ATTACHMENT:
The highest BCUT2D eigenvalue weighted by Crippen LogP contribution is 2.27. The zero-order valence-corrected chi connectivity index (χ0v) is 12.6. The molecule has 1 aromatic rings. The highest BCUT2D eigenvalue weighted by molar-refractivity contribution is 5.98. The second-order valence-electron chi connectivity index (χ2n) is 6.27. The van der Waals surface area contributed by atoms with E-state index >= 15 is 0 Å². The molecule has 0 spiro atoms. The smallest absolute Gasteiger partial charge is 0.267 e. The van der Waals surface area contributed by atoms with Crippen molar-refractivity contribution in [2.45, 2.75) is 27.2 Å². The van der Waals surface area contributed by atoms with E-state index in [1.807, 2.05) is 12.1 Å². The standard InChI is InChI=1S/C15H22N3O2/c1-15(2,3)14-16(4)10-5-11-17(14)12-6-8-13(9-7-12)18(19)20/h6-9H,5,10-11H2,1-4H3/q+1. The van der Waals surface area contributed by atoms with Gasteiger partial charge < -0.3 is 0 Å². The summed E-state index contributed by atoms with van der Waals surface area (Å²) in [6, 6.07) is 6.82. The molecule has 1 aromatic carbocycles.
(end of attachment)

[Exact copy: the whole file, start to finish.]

The highest BCUT2D eigenvalue weighted by Crippen LogP contribution is 2.27. The zero-order valence-corrected chi connectivity index (χ0v) is 12.6. The molecule has 1 aromatic rings. The highest BCUT2D eigenvalue weighted by molar-refractivity contribution is 5.98. The second-order valence-electron chi connectivity index (χ2n) is 6.27. The van der Waals surface area contributed by atoms with E-state index >= 15 is 0 Å². The molecule has 0 spiro atoms. The smallest absolute Gasteiger partial charge is 0.267 e. The van der Waals surface area contributed by atoms with Crippen molar-refractivity contribution in [2.45, 2.75) is 27.2 Å². The van der Waals surface area contributed by atoms with E-state index in [1.807, 2.05) is 12.1 Å². The standard InChI is InChI=1S/C15H22N3O2/c1-15(2,3)14-16(4)10-5-11-17(14)12-6-8-13(9-7-12)18(19)20/h6-9H,5,10-11H2,1-4H3/q+1. The van der Waals surface area contributed by atoms with Gasteiger partial charge < -0.3 is 0 Å². The summed E-state index contributed by atoms with van der Waals surface area (Å²) in [6, 6.07) is 6.82. The molecule has 1 aromatic carbocycles.